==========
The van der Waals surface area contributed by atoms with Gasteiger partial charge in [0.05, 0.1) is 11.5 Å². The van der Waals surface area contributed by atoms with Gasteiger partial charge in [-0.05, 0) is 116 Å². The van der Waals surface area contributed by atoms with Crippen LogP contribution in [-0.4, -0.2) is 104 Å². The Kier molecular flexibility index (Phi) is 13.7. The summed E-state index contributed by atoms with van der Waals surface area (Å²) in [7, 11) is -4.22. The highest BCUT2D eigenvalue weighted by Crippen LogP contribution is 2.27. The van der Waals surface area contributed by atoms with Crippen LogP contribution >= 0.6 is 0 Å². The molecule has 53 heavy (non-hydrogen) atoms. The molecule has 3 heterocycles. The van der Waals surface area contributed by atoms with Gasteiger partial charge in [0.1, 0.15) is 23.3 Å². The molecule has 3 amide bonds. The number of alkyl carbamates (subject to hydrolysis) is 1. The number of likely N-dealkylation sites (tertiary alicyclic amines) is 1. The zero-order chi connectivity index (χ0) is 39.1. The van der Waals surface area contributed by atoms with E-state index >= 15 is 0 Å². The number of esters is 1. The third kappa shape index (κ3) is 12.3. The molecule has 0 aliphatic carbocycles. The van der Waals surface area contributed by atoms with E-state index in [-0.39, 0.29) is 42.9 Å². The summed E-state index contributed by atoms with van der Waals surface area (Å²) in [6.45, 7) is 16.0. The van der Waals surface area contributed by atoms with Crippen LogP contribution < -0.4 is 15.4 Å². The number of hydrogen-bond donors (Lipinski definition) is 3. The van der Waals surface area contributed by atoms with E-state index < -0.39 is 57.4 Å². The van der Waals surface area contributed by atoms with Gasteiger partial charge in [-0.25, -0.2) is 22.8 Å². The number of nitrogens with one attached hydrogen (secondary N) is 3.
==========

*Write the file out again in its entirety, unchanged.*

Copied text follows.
The van der Waals surface area contributed by atoms with Gasteiger partial charge in [0.05, 0.1) is 11.5 Å². The van der Waals surface area contributed by atoms with Gasteiger partial charge in [-0.05, 0) is 116 Å². The van der Waals surface area contributed by atoms with Crippen LogP contribution in [-0.4, -0.2) is 104 Å². The Kier molecular flexibility index (Phi) is 13.7. The summed E-state index contributed by atoms with van der Waals surface area (Å²) in [7, 11) is -4.22. The highest BCUT2D eigenvalue weighted by Crippen LogP contribution is 2.27. The van der Waals surface area contributed by atoms with Crippen LogP contribution >= 0.6 is 0 Å². The molecule has 53 heavy (non-hydrogen) atoms. The molecule has 3 heterocycles. The van der Waals surface area contributed by atoms with Gasteiger partial charge in [0.1, 0.15) is 23.3 Å². The molecule has 3 amide bonds. The number of alkyl carbamates (subject to hydrolysis) is 1. The number of likely N-dealkylation sites (tertiary alicyclic amines) is 1. The zero-order chi connectivity index (χ0) is 39.1. The van der Waals surface area contributed by atoms with E-state index >= 15 is 0 Å². The number of esters is 1. The third kappa shape index (κ3) is 12.3. The molecule has 0 aliphatic carbocycles. The van der Waals surface area contributed by atoms with E-state index in [-0.39, 0.29) is 42.9 Å². The summed E-state index contributed by atoms with van der Waals surface area (Å²) in [6.45, 7) is 16.0. The van der Waals surface area contributed by atoms with Crippen LogP contribution < -0.4 is 15.4 Å². The number of hydrogen-bond donors (Lipinski definition) is 3. The van der Waals surface area contributed by atoms with E-state index < -0.39 is 57.4 Å². The van der Waals surface area contributed by atoms with Gasteiger partial charge in [-0.25, -0.2) is 22.8 Å². The number of nitrogens with one attached hydrogen (secondary N) is 3.